02/24/2011 05:00 PM FISHERIES
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|Overview(s): Alaska Commercial Fishing Harvest Sector|
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ALASKA STATE LEGISLATURE HOUSE SPECIAL COMMITTEE ON FISHERIES February 24, 2011 5:03 p.m. MEMBERS PRESENT Representative Steve Thompson, Chair Representative Craig Johnson, Vice Chair Representative Alan Austerman Representative Lance Pruitt Representative Scott Kawasaki Representative Bob Miller MEMBERS ABSENT Representative Bob Herron COMMITTEE CALENDAR OVERVIEW(S): ALASKA COMMERCIAL FISHING HARVEST SECTOR - HEARD HOUSE BILL NO. 121 "An Act establishing the commercial charter fisheries revolving loan fund, the mariculture revolving loan fund, and the Alaska microloan revolving loan fund and relating to those funds and loans from those funds; and providing for an effective date." - MOVED CSHB 121(FSH) OUT OF COMMITTEE HOUSE BILL NO. 144 "An Act requiring the Department of Natural Resources annually to deliver to the legislature and the governor a report on fishing stream access." - MOVED OUT OF COMMITTEE PREVIOUS COMMITTEE ACTION BILL: HB 121 SHORT TITLE: LOAN FUNDS: CHARTERS/MARICULTURE/MICROLOAN SPONSOR(s): RULES BY REQUEST OF THE GOVERNOR 01/24/11 (H) READ THE FIRST TIME - REFERRALS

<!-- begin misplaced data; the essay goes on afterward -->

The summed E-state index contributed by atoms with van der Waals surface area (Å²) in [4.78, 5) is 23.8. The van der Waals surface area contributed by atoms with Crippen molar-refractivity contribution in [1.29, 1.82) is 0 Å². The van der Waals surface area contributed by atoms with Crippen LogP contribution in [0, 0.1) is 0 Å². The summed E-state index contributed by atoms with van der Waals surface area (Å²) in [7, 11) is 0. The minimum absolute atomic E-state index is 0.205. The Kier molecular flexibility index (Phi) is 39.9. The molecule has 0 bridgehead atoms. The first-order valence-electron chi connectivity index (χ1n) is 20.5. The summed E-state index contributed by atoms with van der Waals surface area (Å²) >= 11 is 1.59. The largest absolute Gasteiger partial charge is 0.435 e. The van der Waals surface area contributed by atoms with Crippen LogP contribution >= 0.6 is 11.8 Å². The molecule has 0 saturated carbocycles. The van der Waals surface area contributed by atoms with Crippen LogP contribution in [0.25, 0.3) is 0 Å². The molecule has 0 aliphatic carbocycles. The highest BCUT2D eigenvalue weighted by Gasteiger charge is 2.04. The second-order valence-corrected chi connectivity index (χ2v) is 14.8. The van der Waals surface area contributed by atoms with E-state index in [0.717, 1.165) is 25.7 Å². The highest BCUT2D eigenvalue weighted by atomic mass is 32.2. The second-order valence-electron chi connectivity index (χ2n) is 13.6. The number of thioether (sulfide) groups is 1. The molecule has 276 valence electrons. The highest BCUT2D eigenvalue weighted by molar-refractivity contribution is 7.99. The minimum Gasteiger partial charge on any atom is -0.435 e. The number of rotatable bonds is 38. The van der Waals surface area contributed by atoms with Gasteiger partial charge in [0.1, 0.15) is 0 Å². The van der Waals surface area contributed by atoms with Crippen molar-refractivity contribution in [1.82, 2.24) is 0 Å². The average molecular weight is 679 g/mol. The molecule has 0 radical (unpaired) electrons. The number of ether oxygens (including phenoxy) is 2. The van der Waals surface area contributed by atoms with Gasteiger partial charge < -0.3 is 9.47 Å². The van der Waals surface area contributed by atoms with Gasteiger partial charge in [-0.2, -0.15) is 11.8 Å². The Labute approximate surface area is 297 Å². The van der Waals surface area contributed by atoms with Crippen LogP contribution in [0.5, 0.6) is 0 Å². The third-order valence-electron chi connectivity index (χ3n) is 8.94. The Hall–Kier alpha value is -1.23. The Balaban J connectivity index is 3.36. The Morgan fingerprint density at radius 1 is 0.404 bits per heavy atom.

01/24/11 (H) FSH, RES, FIN 02/08/11 (H) FSH AT 5:00 PM CAPITOL 120 02/08/11 (H) Heard & Held 02/08/11 (H) MINUTE(FSH) 02/22/11 (H) FSH AT 5:00 PM CAPITOL 120 02/22/11 (H) Heard & Held 02/22/11 (H) MINUTE(FSH) 02/24/11 (H) FSH AT 5:00 PM CAPITOL 120 BILL: HB 144 SHORT TITLE: REPORT ON FISHING STREAM ACCESS SPONSOR(s): GARA 02/07/11 (H) READ THE FIRST TIME - REFERRALS 02/07/11 (H) FSH, RES 02/24/11 (H) FSH AT 5:00 PM CAPITOL 120 WITNESS REGISTER ARNI THOMSON, President United Fishermen of Alaska (UFA) Anchorage, Alaska POSITION STATEMENT: Presented an overview of the Alaska commercial fishing harvest sector. MARK VINSEL, Executive Director United Fisherman of Alaska (UFA) Juneau, Alaska POSITION STATEMENT: Offered comments during the overview of the Alaska commercial fishing harvest sector. CURTIS THAYER, Deputy Commissioner Office of the Commissioner Department of Commerce, Community & Economic Development (DCCED) Juneau, Alaska POSITION STATEMENT: Presented Amendment 1 to HB 121. REPRESENTATIVE LES GARA Alaska State Legislature Juneau, Alaska POSITION STATEMENT: Introduced HB 144, as prime sponsor. ED FOGELS, Deputy Commissioner Department of Natural Resources (DNR) Anchorage, Alaska POSITION STATEMENT: Responded to questions during the hearing on HB 144. MARK HUBER, President Alaska Fly Fishers Anchorage, Alaska POSITION STATEMENT: Testified in support of HB 144. ACTION NARRATIVE 5:03:41 PM CHAIR STEVE THOMPSON called the House Special Committee on Fisheries meeting to order at 5:03 p.m. Present at the call to order were Representatives Thompson and Miller. Representatives Austerman, Johnson, Pruitt and Kawasaki arrived while the meeting was in progress. ^OVERVIEW(S): Alaska Commercial Fishing Harvest Sector OVERVIEW(S): Alaska Commercial Fishing Harvest Sector 5:04:02 PM CHAIR THOMPSON announced that the first order of business would be an overview of the Alaska commercial fishing harvest sector. 5:05:24 PM ARNI THOMSON, President, United Fishermen of Alaska (UFA), said that UFA represents 38 member organizations, comprised of every gear type and fishery available. United Fisherman of Alaska also has 400 individual lifetime and crew members. Each of the vessel owners represents a small business and is conducted accordingly. The association members range throughout the coastal regions of the state. He provided the UFA mission and policy statements, which read [original punctuation provided]: The Mission: To promote and protect the common interests of Alaska's commercial fishing industry as a vital component of Alaska's social and economic well-being. Policy Statement: Promote positive relations between industry sectors Support all commercial gear types and remain neutral on allocative issues between commercial gear groups Promote industry safety Promote healthy fishery resources by supporting research and habitat protection Support adequate funding for fishery research, management and enforcement Educate industry, government and the public Oppose fish farming in Alaska Support development of new fisheries Support efforts to increase consumption of Alaska seafood Promote quality standards - harvester to consumer Protect industry from attacks through initiatives, legislation, etc Protect consumer access to seafood by maintaining a stable supply of product to processors MR. THOMSON said the management policies of the state are mirrored by those of UFA, which are to achieve healthy and sustainable management of salmon fisheries through escapement goal management (Biological Escapement Goal); local management that is adaptive and abundance based; use of Commissioner's EO [emergency order] authority on an active basis for the local management of a fishery; and mixed stock management. Further, he said UFA's core function priorities are to maintain a legislative presence; provide a forum for communication within the fishing industry; maintain a statewide trade organization with staffed offices; and maintain public relations and educational programs targeting members, the seafood industry and other industries, as well as the general public. He then provided a slide which listed the 38 member organizations. MR. THOMSON presented a series of slides to indicate the economic impact of the seafood industry in Alaska, and paraphrased from the accompanying script, which read [original punctuation provided]: If Alaska were a nation, it would place 14th among seafood producing countries. In the list of top 50 U.S. ports based on ex-vessel value, Alaska had 13 in the top 50 US seafood ports by value; 8 of them were in the top 20. These ports include Dutch Harbor-Unalaska (2nd); Kodiak (3rd); Naknek-King Salmon (4th); Sitka (5th); Homer (12th); Seward (17th); Ketchikan (18th); Cordova (19th). Three other Alaska ports, Akutan, King Cove and Sand Point, would also make the top 20 were it not for confidentiality requirements. The seafood industry, through direct, indirect and induced effects, contributed a total of $4.6 billion to Alaska's economic output in 2009. In 2009, $1.6 billion dollars worth of seafood was exported directly from Alaska to destinations such as Japan, China, South Korea, Canada, and Europe. Alaska's community development quota (CDQ) fishery entities generated more than $180 Million in revenue in 65 Bering Sea communities. CDQ [community development quotas] entities provide jobs to 1,600 individuals, with total payroll over $22 Million. 1.84 million metric tons (over 4 billion lbs) total seafood harvest (2009). With U.S. average yearly consumption of 16 lbs per person = 255,000,000 people's seafood. In 2009, Alaska accounted for over 52 percent of the volume of the commercial seafood harvested in the United States. Fishing/Seafood Industry is Alaska's Largest Private Sector Employer Source. With an estimated harvesting and processing workforce of 70,548 persons, the seafood industry employs more workers than any other non-government industry sector in Alaska, including oil and gas and mining combined. The trade, transportation and utilities sector follows with a workforce of 63,300. Harvesting Workforce & Gross Earnings for 2009: Total Individuals who fished -permits-10,529; 77 percent of permits are held by Alaska residents; Total Workforce (skippers and crew)-40,192; Total Gross Earnings for the permit holders $1.2 billion dollars. One in 7 rural residents over the age of 15 was directly employed in the seafood industry during 2009. MR. THOMSON listed the top Alaska municipalities and the number of fishing permit holders and crew members as: Anchorage 1,700; Juneau 1,100; Homer 1,100; Kodiak 1,400; Bethel 341; Dillingham 593; Petersburg 1,029; Wrangell 510; and Sitka 1,305. MR. THOMSON directed attention to the committee packet to point out the fishing calendar by region and an explanation of types of fishing gear; both of which are available on the Alaska Department of Fish & Game (ADF&G) website. 5:14:08 PM MR. THOMSON described the Seafood Revenue Components, which include a complex matrix of taxes, as well as industry imposed assessments that contribute $59 million to the economy, specifically presented as: Fisheries Taxes FY 2010: Fisheries Business shared with communities $31,945,400 Fishery Resource Landing shared with communities $12,552,075 Seafood Marketing Assessment of .5 percent $7,812,697 Salmon Enhancement $4,877,106 Seafood Development $1,578,861 Dive Fishery Management $523,024 5:15:19 PM MR. THOMSON said the seafood contribution to the state general fund in the last six years has totaled over $151 million. Further, he said the transport costs of south bound seafood exports are a benefit to all Alaskans, as it effectively reduces the rates of north bound freight; an estimated reduction of 10 cents per pound. He then explained that the Alaska fisheries management practices are imbedded in the Alaska State Constitution, requiring sustainable management of the natural resources. He highlighted the important aspects that assure the sustainability of the resource, actions that are not always popular, which are: imposing a predetermined total allowable catch (TAC); time and area closures; restrictions on boat size and gear types as well as gear prohibitions; limited entry to a determined number of harvesters; departmental EO authority to close or open a fishery in mid season; and in-season and long- term management goals, established by ADF&G, the Board of Fisheries, and the Commercial Fishery Entry Commission (CFEC) in concert with other state departments and federal and international agencies. Continuing, he said that the CFEC issues permits and manages a comprehensive fishing permit data base tracking species, gear, and area. 5:18:47 PM MR. THOMSON moved on to the area of marketing and said that sustainability is a major factor influencing purchasing decisions. As a concept long held in Alaska, sustainability is integral in the Alaska Seafood Marketing Institute's (ASMI) global advertising program. The words "Wild, Natural and Sustainable" make the ASMI logo unique and a sought out symbol by discerning purchasers. As Alaska's official seafood promotion arm, ASMI supports the Alaska seafood industry through promotion in the domestic and international markets. A survey of the U.S. domestic market reported that 82 percent of the respondents indicated a preference for products bearing the ASMI logo, and said it increases their likelihood to purchase. The success of the logo has lead to its illegal use by other countries, particularly Russia. He read the ASMI mission statement, which is to "increase the economic value of the Alaska seafood resource." He then projected a series of slides that ASMI uses for marketing purposes to demonstrate the institute's effectiveness. MR. THOMSON said that the seafood industry contributes landing tax revenue to state and local municipal governments, is second only to the oil industry in contributions to Alaska's state general fund, and generates over $2 billion in annual ex-vessel income, and more than $100 million in taxes and fees. The salmon industry has shed what was an arcane image and become revitalized in the last decade. Responding to an existing salmon crisis, the legislature took action in 2000, appointed a salmon task force, and affected a reformation of the industry by successfully passing over 50 fishery related bills between 2002 and 2010; a list was provided. He said that state funding has encouraged and provided a means for processing plants and fishermen to upgrade product handling and equipment with a focus on creating premium, value added, and marketable products. He projected a series of slides with charts indicating the economic surge realized in the industry, due to the legislative betterment. The 2010 ex-vessel value has exceeded $530 million, which is Alaska's largest, valued, salmon harvest in 18 years. 5:25:32 PM MR. THOMSON stated that, looking forward, UFA has identified needs of the Alaska fishing industry, and paraphrased from a bulleted list, which read [original punctuation provided]: Not looking to reduce taxes or weaken regulations Regulatory stability equals business stability Recognition of fisheries as integral to the social and economic fabric of the state Maintain ADF&G Budget equals sustainability equals personnel retention Continued State support for ASMI budget Support opportunities for increased & enhanced salmon and other seafood harvests for all user groups Fill the pipeline based on sound economic and environmental policies Support for regional energy and transportation infrastructure initiatives 5:26:50 PM CHAIR THOMPSON referred to the statement that some ports could be ranked in the top twenty were it not for the confidentiality requirements, and asked for an explanation. MR. THOMSON responded that certain processing plants operate under state and federal confidentiality requirements, which inhibit public reporting. 5:27:31 PM REPRESENTATIVE MILLER noted the high number of non-resident workers in the fishing industry, and asked for an opinion regarding how to remedy the situation. MR. THOMSON reported that many vessels come north for the season, originating out of Washington and Oregon, and bring their own crews. Additionally, a critical need exists to hire experienced workers; however, he assured the committee that there is a desire to hire more Alaskans. 5:29:29 PM MARK VINSEL, Executive Director, United Fisherman of Alaska (UFA), interjected that the loan programs, offered by the state targets Alaskan residents, and are key to retaining the generational permits. The committee took an at-ease from 5:32 p.m. to 5:42 p.m. HB 121-LOAN FUNDS: CHARTERS/MARICULTURE/MICROLOAN 5:42:32 PM CHAIR THOMPSON announced that the next order of business would be HOUSE BILL NO. 121, "An Act establishing the commercial charter fisheries revolving loan fund, the mariculture revolving loan fund, and the Alaska microloan revolving loan fund and relating to those funds and loans from those funds; and providing for an effective date." 5:43:34 PM REPRESENTATIVE JOHNSON moved Amendment 1, labeled 27-GH1728\1.2, Kane, 2/24/11, which read: Page 8, line 15, following "principal": Insert "and interest" Page 8, line 17: Delete "does not accrue during" Insert "may be deferred for a period of not more than" REPRESENTATIVE JOHNSON objected for discussion. 5:44:01 PM CURTIS THAYER, Deputy Commissioner, Office of the Commissioner, Department of Commerce, Community & Economic Development (DCCED), explained Amendment 1, reading the deletions and insertions. 5:44:52 PM REPRESENTATIVE JOHNSON noted that by including language stipulating "may be", options can be considered and interest can be accrued. MR. THAYER affirmed that understanding. REPRESENTATIVE JOHNSON removed his objection, expressed support for the bill, and said it is important legislation that will provide opportunities to offer residents a hand-up versus a hand-out. CHAIR THOMPSON, hearing no further objection, announced that Amendment 1 was adopted. 5:47:11 PM REPRESENTATIVE JOHNSON moved to report committee substitute (CS) for HB 121, 27-GH1728\I, Kane, 2/16/11, out of committee, as amended, with individual recommendations and the accompanying fiscal notes. There being no objection, CSHB 121(FSH) was reported from the House Special Committee on Fisheries. The committee took an at-ease from 5:47 p.m. to 5:49 p.m. HB 144-REPORT ON FISHING STREAM ACCESS 5:49:09 PM CHAIR THOMPSON announced that the final order of business would be HOUSE BILL NO. 144, "An Act requiring the Department of Natural Resources annually to deliver to the legislature and the governor a report on fishing stream access." 5:49:20 PM REPRESENTATIVE LES GARA, Alaska State Legislature, speaking as the prime sponsor, introduced HB 144, stating that it directs the Department of Natural Resources (DNR) to provide the legislature with assessments of public access and in the process scrutinize, and identify fishing streams that may require easement negotiations. 5:52:43 PM REPRESENTATIVE AUSTERMAN clarified that the bill requires the department to provide a report, but does not require action be taken regarding access to fishing streams. REPRESENTATIVE GARA explained that it is a request to have the department report on whatever plans exist for maintenance and enhancement of public access. Basically, it is a gentle prod to the agency to perform a statutory duty. REPRESENTATIVE AUSTERMAN opined that the bill should contain a request to have the department identify areas of concern, regarding stream access, and purchase private property where applicable. He noted that the Copper River area is of particular concern. REPRESENTATIVE GARA said the intention of the bill is stated on page 1, line 11, and paraphrased the language, which read: (2) stating the department's objectives for enhancing and maintaining access to and along fishing streams by the public in the upcoming year. REPRESENTATIVE GARA stated that the department is currently authorized to make easement purchases; however, a previous bill, which mandated that the department negotiate access acquisition proved to be too cumbersome. The goal is the purchase of easements, and some lands are covered by the 1970 law which requires DNR to maintain public easements along, and to, rivers; however, a significant category of land is not included, such as the Alaska National Interest Lands Conservation Act (ANILCA) disbursements. 5:56:20 PM CHAIR THOMPSON asked how much right-of-way is allowed along a river between the high watermark and the bank. REPRESENTATIVE GARA responded that HB 144 does not contain a mandated measure, and he deferred to the department to comment on the existing law. 5:56:50 PM ED FOGELS, Deputy Commissioner, Department of Natural Resources (DNR), said that the 1970 "too and along" statute allows a 50 foot easement, and said that parcels exist without specified easements. 5:57:37 PM REPRESENTATIVE AUSTERMAN questioned the use of the term "enhancing" and what meaning it conveys to the department. MR. FOGELS stated his understanding that enhancing connotes an action for purchase, acquisition, and negotiation of easements. 5:58:59 PM MARK HUBER, President, Alaska Fly Fishers, stated support for HB 144, indicating that the bill will benefit all Alaskans who desire to gain access to fishing resources. He reported that stream access has been an issue throughout the western states, and has resulted in court battles, some of which have progressed to the U.S. Supreme Court. The bill is a pro active step to provide stream access, at no additional cost to the state. 6:01:16 PM REPRESENTATIVE JOHNSON asked for the department's position on HB 144. MR. FOGELS replied that DNR has not taken an official position. In response to a committee member, Mr. Fogels said the reporting costs will not be significant, hence the zero fiscal note. 6:03:29 PM REPRESENTATIVE AUSTERMAN noted that access enhancement may include the purchase of land, and questioned the zero fiscal note. REPRESENTATIVE GARA clarified that the bill requests the department to identify access areas. However, if a purchase is necessary to ensure that access, a request will be brought before the legislature for approval and funding. CHAIR THOMPSON closed public testimony. 6:05:03 PM REPRESENTATIVE JOHNSON pointed out the letters of support in the committee packet. REPRESENTATIVE GARA highlighted the written endorsement from the Kenai River Sportfishing Association. 6:06:16 PM REPRESENTATIVE JOHNSON moved to report HB 144 out of committee with individual recommendations and the accompanying fiscal notes. There being no objection HB 144 was reported from the House Special Committee on Fisheries. 6:06:43 PM ADJOURNMENT There being no further business before the committee, the House Special Committee on Fisheries meeting was adjourned at 6:07 p.m.